The Ulysses Club AGM in 2010 was at Albany in Western Australia. I had always wanted to drive across the Nullarbor but this never happened. Now I had the chance of riding across the Nullarbor which was even better. I joined up with Ulysses Club members John Eaves, Loraine White, Trish Timmins, Edward Settle and Teresa Garner for this trip of a lifetime. My little F650 GS took me across the Nullarbor in comfort and safety in 2010 and we travelled from Sydney to Albany, Perth, Kalgoorlie and back with a diversion to Coober Pedy. What a fantastic trip I had!!!

Then in 2014, the Ulysses Club AGM was been held in Alice Springs. My ‘bucket list’ also included driving from south to north of Australia. That too hadn’t eventuated so I now had the opportunity to do it on a motorcycle. But I didn’t have anyone to join me on this ride. My Ulysses Club friends John, Loraine and Edward were flying to Alice Springs and I didn’t want to ride alone.

To my surprise, my Thai motorcycling friend from my university days in Texas, Tim Chandrabha, said he would love to join me on this epic trip. But I needed a motorcycle and I went on eBay and soon owned a 1993 BMW K75 RT. This 21 year old bike and my 8 year old F650 GS took us 4,000 kilometres from Sydney to Alice Springs. Tim had to leave back to Thailand and I was joined by Wally Jenkins, another school friend, who rode the K75 RT from Alice Springs to Darwin.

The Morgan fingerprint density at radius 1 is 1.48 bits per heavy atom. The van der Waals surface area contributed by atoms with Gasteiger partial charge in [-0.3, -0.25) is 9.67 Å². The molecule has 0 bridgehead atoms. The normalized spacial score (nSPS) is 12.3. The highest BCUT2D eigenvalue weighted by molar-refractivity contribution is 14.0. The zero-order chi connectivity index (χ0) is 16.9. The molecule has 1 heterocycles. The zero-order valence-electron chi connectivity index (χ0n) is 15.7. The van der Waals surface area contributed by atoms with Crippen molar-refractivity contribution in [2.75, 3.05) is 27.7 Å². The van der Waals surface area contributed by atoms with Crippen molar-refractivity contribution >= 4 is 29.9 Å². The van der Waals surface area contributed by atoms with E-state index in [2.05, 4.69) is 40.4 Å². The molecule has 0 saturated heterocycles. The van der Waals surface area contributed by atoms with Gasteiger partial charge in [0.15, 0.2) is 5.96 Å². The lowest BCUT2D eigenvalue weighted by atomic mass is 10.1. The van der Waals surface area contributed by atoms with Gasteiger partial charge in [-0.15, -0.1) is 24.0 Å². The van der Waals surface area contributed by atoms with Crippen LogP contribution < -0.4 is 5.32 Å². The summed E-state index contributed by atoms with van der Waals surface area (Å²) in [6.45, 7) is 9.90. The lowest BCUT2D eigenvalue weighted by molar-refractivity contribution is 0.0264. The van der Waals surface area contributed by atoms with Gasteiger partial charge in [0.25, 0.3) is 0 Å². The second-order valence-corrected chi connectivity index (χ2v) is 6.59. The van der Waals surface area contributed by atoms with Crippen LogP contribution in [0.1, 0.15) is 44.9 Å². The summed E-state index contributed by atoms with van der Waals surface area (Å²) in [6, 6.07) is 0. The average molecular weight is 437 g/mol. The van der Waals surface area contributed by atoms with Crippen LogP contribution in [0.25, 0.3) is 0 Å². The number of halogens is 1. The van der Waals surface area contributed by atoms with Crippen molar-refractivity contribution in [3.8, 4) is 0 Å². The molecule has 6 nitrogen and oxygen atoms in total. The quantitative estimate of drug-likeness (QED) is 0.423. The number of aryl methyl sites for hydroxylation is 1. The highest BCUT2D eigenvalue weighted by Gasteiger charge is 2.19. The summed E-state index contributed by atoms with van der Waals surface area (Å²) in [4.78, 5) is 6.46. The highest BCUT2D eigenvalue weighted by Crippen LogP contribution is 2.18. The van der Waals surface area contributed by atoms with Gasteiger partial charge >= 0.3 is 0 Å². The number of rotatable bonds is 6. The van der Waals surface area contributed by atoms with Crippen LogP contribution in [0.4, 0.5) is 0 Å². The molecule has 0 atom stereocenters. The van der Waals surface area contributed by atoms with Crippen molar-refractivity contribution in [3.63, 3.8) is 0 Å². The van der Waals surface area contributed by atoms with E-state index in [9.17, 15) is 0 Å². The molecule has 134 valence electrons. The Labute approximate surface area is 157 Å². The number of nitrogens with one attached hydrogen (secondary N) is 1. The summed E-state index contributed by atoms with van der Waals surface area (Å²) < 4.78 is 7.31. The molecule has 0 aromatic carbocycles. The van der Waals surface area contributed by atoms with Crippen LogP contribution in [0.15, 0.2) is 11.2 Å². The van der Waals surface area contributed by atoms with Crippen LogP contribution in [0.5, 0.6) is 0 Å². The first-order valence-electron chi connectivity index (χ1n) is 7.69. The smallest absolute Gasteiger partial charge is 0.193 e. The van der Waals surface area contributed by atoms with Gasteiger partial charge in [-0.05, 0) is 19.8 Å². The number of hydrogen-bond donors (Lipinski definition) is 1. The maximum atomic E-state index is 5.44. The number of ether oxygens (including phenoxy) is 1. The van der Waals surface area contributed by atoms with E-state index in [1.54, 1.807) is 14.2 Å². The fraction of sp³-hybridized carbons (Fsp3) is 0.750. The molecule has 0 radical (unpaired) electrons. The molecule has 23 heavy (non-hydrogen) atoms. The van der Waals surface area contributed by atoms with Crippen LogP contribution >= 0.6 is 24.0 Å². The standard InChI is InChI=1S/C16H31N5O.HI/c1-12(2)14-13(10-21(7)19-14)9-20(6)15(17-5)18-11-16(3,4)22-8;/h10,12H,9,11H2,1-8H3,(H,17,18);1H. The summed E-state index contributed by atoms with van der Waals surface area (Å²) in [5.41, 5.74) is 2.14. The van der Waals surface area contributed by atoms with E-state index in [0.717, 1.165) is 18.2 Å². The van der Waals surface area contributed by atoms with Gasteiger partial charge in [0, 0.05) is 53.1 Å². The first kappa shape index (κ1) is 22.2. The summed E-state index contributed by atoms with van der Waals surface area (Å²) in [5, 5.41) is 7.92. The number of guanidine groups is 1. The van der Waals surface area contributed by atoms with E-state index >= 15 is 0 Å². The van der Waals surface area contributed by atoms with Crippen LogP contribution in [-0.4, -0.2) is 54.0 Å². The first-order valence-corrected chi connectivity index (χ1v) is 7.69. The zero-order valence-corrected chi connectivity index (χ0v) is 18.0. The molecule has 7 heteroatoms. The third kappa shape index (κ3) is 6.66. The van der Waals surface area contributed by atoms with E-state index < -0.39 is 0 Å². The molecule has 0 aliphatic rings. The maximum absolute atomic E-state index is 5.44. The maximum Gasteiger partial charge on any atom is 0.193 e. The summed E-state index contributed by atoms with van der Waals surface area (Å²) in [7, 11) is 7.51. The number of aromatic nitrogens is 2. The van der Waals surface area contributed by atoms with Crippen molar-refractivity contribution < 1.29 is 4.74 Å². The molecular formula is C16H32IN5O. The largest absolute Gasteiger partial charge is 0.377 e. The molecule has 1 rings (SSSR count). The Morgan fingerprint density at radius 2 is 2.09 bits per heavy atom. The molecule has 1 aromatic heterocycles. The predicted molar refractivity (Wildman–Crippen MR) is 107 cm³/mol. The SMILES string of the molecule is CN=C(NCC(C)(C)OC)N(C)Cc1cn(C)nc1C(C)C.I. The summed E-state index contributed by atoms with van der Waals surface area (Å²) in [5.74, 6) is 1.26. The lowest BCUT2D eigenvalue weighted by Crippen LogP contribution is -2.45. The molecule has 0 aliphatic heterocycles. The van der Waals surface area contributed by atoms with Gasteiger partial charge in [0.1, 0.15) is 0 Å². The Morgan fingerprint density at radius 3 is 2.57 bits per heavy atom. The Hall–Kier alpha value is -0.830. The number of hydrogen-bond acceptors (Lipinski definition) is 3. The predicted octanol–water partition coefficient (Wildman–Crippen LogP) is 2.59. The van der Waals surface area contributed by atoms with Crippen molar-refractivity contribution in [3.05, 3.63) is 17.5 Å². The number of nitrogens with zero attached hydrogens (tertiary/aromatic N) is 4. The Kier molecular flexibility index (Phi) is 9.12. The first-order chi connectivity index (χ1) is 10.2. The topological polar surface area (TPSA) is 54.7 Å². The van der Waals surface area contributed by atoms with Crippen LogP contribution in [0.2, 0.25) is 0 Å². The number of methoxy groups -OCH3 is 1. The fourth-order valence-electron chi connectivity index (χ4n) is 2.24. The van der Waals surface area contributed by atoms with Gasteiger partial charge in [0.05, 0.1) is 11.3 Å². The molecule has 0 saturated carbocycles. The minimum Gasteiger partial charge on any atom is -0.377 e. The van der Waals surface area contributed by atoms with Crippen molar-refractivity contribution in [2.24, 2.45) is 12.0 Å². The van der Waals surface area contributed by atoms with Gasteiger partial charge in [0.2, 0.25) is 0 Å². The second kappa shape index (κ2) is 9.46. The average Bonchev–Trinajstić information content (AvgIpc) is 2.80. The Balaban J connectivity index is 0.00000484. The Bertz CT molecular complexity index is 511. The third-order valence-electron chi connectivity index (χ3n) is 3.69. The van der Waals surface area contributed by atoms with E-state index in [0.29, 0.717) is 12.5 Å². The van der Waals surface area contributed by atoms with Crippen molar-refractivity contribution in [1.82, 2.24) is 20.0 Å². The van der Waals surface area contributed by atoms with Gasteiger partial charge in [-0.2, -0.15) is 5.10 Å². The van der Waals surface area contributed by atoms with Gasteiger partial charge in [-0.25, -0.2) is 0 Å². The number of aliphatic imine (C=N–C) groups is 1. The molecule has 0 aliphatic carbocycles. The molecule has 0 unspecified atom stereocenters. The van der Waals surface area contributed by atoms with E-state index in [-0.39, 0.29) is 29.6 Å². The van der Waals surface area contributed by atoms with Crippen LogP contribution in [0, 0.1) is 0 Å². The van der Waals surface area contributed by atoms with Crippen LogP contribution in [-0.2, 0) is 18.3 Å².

During this time, I visited Sri Lanka a number of times and again travelled about that ancient isle on a modern Royal Enfield Classic which is still being manufactured in India. I am a member of the ‘Royal Enfield Riders Club’ of Sri Lanka but have only had the opportunity to go with them on one of their rides. The Royal Enfield is only 350cc but that gives enough power for the Sri Lankan roads and riding environment.

I have been busy riding with Tim Chandrabha in Thailand too. We have visited many places in the north, north-east and north-west of the country where mountains provide motorcycling bliss. Tim has a Honda V75 Magna and a Honda VRX 400 which are older bikes but utterly reliable. I normally ride the VRX 400 and I consider it as one of my own motorcycles.

This means I have owned 10 motorbikes from 5 manufacturers in 36 years of motorcycling (as at 2015). They include Yamaha (4), Suzuki, Honda (2), BMW (2) and Royal Enfield. And I have ridden motorcycles in 4 countries; Sri Lanka, America, Australia and Thailand. I have many more bikes to ride in many different countries. I am certainly 'Growing Old Disgracefully’ and proud of it.